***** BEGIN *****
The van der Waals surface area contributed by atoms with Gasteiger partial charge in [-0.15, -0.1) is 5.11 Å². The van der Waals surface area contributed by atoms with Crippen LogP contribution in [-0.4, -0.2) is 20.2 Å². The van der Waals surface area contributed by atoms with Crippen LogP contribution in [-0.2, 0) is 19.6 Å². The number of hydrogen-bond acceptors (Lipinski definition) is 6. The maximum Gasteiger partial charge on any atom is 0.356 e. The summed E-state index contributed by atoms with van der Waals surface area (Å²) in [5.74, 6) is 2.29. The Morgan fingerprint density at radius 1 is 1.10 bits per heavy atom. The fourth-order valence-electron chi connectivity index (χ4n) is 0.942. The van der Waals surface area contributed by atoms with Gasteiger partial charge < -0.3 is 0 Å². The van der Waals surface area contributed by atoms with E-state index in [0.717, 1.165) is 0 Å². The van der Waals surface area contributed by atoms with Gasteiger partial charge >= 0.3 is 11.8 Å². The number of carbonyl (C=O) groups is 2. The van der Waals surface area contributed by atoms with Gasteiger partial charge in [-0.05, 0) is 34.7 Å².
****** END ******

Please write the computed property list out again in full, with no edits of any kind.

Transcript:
The van der Waals surface area contributed by atoms with Gasteiger partial charge in [-0.15, -0.1) is 5.11 Å². The van der Waals surface area contributed by atoms with Crippen LogP contribution in [-0.4, -0.2) is 20.2 Å². The van der Waals surface area contributed by atoms with Crippen LogP contribution in [-0.2, 0) is 19.6 Å². The number of hydrogen-bond acceptors (Lipinski definition) is 6. The maximum Gasteiger partial charge on any atom is 0.356 e. The summed E-state index contributed by atoms with van der Waals surface area (Å²) in [5.74, 6) is 2.29. The Morgan fingerprint density at radius 1 is 1.10 bits per heavy atom. The fourth-order valence-electron chi connectivity index (χ4n) is 0.942. The van der Waals surface area contributed by atoms with Gasteiger partial charge < -0.3 is 0 Å². The van der Waals surface area contributed by atoms with E-state index in [0.717, 1.165) is 0 Å². The van der Waals surface area contributed by atoms with Gasteiger partial charge >= 0.3 is 11.8 Å². The number of carbonyl (C=O) groups is 2. The van der Waals surface area contributed by atoms with Gasteiger partial charge in [-0.05, 0) is 34.7 Å².